Early Returns

Door Is Wide Open for Third-Party Candidates

Jonathan Bernstein's morning links.

I'm going to admit something that I'd rather not, because it's exactly the kind of thing that gets massively overhyped. And yet it's true, so I might as well say it: 2020 is setting up to be a very good year for a third-party presidential candidate.

Nate Silver said the same thing in a discussion over at FiveThirtyEight: "An unpopular president and an opposition party slightly in disarray sounds a lot like … 1980 or 1992, and those were years that invited third-party challenges." 

The key, at least over the last hundred years or so, is an unpopular president up for re-election. So not just the two cycles Silver identifies, but also 1968, 1948 and even 1912 all fit that bill.

It's not so much that the opposition party is particularly "in disarray" -- it's that all out-parties look weak after a new president has just taken office, and it's often hard to picture them getting their act together. Meanwhile, the president's party may not be very excited about his or her re-election, which leaves them open to third-party runs. 

Of course, it doesn't always happen. It actually requires someone to step up and run, and it more or less has to be someone that the media will take seriously enough that ordinary voters, or at least many of them, will really consider defecting from their party's candidate. There's no way of knowing whether that will happen; just because lots of famous people are dropping hints that they are interested doesn't mean they'll actually do it. We'll have to wait and see.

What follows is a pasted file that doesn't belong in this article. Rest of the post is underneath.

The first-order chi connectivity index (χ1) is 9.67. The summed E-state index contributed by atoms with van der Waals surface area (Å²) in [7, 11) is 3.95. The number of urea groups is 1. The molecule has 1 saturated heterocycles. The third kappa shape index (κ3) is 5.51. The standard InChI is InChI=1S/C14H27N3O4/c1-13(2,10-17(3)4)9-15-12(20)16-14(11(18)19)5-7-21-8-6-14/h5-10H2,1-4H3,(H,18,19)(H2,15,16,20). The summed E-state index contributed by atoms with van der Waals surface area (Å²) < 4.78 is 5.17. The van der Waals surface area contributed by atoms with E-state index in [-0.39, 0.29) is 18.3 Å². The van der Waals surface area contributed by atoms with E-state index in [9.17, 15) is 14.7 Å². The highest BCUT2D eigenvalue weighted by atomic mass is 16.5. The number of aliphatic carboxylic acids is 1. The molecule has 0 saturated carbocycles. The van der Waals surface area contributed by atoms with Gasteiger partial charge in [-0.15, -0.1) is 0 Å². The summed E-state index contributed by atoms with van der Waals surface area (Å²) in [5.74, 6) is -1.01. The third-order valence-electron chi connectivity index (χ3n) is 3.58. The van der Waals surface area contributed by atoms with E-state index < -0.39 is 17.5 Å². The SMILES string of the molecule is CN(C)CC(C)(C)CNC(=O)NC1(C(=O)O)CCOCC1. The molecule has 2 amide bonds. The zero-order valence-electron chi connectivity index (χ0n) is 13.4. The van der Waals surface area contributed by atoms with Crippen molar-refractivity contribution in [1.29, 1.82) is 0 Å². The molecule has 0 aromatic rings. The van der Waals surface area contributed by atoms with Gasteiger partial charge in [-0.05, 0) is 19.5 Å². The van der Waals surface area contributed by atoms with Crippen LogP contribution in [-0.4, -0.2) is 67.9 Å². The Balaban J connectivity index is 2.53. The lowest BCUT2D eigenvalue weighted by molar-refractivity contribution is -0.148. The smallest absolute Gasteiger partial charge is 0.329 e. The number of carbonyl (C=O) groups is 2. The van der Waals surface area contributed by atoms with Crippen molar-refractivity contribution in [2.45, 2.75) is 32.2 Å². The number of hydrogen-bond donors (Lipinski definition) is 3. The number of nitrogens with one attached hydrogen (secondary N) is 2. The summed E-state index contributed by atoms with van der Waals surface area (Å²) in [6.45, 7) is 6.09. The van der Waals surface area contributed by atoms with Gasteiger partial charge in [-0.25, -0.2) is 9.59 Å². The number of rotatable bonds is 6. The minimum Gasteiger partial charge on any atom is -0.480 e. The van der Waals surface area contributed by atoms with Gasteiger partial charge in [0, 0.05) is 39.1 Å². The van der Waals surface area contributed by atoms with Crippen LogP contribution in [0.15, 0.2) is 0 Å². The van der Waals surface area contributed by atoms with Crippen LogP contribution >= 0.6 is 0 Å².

If a relatively strong third-party run is a symptom of normal political conditions, so is the likely limit to the success of any such candidate. Sometimes, as in 1948, it turns out that the president was in better shape than conventional wisdom had it. Almost every time, the out-party winds up looking a whole lot better by September of the election year than it did two years earlier. And then party identification kicks in as voters finally start paying attention, while the logic of first-past-the-post elections starts grinding down the third-place candidate, as even voters who dislike the party nominees don't want to waste their vote. I don't want to say that it's impossible that a strong third-party candidate could win, but it would take a lot of flukish things happening (and, yes, we all know after 2016 that flukes can happen). More likely a "strong" third-party run winds up with well under 20 percent of the vote, and zero states. 

But, yeah, if Donald Trump doesn't become more popular in the next year or so, I won't be surprised at all if we get a serious, and seriously overhyped, third-party candidate in 2020. 

1. Lee Drutman on identity politics and the choices Democrats face. 

2. Barry Berke, Noah Bookbinder and Norman Eisen at Brookings lay out the legal case that Trump is guilty of obstruction of justice ...

3. ... while Elizabeth Drew sketches out potential articles of impeachment against Trump. I continue to think the case for impeachment is strong enough to be perfectly legitimate, but not so strong -- yet -- that the evidence demands it. But the special prosecutor's office is hard at work, and we'll know more soon.

4. Fred Kaplan on the history of negotiating with North Korea

5. My Bloomberg View colleague Timothy L. O'Brien on Trump's long obsession with his supposedly high IQ and overall brain power. 

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    Jonathan Bernstein at jbernstein62@bloomberg.net

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